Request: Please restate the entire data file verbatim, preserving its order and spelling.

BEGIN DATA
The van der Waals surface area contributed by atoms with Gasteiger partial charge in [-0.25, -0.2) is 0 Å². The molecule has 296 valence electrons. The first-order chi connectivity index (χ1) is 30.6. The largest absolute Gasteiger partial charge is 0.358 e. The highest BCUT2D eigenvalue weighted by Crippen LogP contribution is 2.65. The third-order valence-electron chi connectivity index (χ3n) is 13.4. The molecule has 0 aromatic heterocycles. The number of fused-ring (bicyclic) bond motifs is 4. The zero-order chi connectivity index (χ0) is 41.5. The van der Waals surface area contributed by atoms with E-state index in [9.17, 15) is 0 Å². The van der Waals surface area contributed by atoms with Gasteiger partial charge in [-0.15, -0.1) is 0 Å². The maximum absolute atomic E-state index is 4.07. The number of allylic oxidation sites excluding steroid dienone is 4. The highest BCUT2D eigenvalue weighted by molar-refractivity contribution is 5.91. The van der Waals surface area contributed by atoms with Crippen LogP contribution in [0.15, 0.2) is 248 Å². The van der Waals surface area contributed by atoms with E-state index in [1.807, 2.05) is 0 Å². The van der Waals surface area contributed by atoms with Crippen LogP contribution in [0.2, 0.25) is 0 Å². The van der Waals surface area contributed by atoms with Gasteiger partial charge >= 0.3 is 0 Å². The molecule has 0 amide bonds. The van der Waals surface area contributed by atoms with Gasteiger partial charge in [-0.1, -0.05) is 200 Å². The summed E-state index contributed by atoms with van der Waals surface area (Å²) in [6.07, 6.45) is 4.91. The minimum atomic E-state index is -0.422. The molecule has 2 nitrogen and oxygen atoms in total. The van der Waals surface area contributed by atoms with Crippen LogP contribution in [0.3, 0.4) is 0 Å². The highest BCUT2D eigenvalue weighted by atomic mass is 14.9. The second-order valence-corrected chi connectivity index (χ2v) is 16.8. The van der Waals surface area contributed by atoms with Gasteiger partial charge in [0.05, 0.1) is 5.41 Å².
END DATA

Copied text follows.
The van der Waals surface area contributed by atoms with Gasteiger partial charge in [-0.25, -0.2) is 0 Å². The molecule has 296 valence electrons. The first-order chi connectivity index (χ1) is 30.6. The largest absolute Gasteiger partial charge is 0.358 e. The highest BCUT2D eigenvalue weighted by Crippen LogP contribution is 2.65. The third-order valence-electron chi connectivity index (χ3n) is 13.4. The molecule has 0 aromatic heterocycles. The number of fused-ring (bicyclic) bond motifs is 4. The zero-order chi connectivity index (χ0) is 41.5. The van der Waals surface area contributed by atoms with E-state index in [9.17, 15) is 0 Å². The van der Waals surface area contributed by atoms with Gasteiger partial charge in [-0.15, -0.1) is 0 Å². The maximum absolute atomic E-state index is 4.07. The number of allylic oxidation sites excluding steroid dienone is 4. The highest BCUT2D eigenvalue weighted by molar-refractivity contribution is 5.91. The van der Waals surface area contributed by atoms with Crippen LogP contribution in [0.15, 0.2) is 248 Å². The van der Waals surface area contributed by atoms with E-state index in [1.807, 2.05) is 0 Å². The van der Waals surface area contributed by atoms with Crippen LogP contribution in [0.2, 0.25) is 0 Å². The van der Waals surface area contributed by atoms with Gasteiger partial charge >= 0.3 is 0 Å². The molecule has 0 amide bonds. The van der Waals surface area contributed by atoms with Gasteiger partial charge in [-0.1, -0.05) is 200 Å². The summed E-state index contributed by atoms with van der Waals surface area (Å²) in [6.07, 6.45) is 4.91. The minimum atomic E-state index is -0.422. The molecule has 2 nitrogen and oxygen atoms in total. The van der Waals surface area contributed by atoms with Crippen LogP contribution in [0.3, 0.4) is 0 Å². The highest BCUT2D eigenvalue weighted by atomic mass is 14.9. The second-order valence-corrected chi connectivity index (χ2v) is 16.8. The van der Waals surface area contributed by atoms with Gasteiger partial charge in [0.05, 0.1) is 5.41 Å².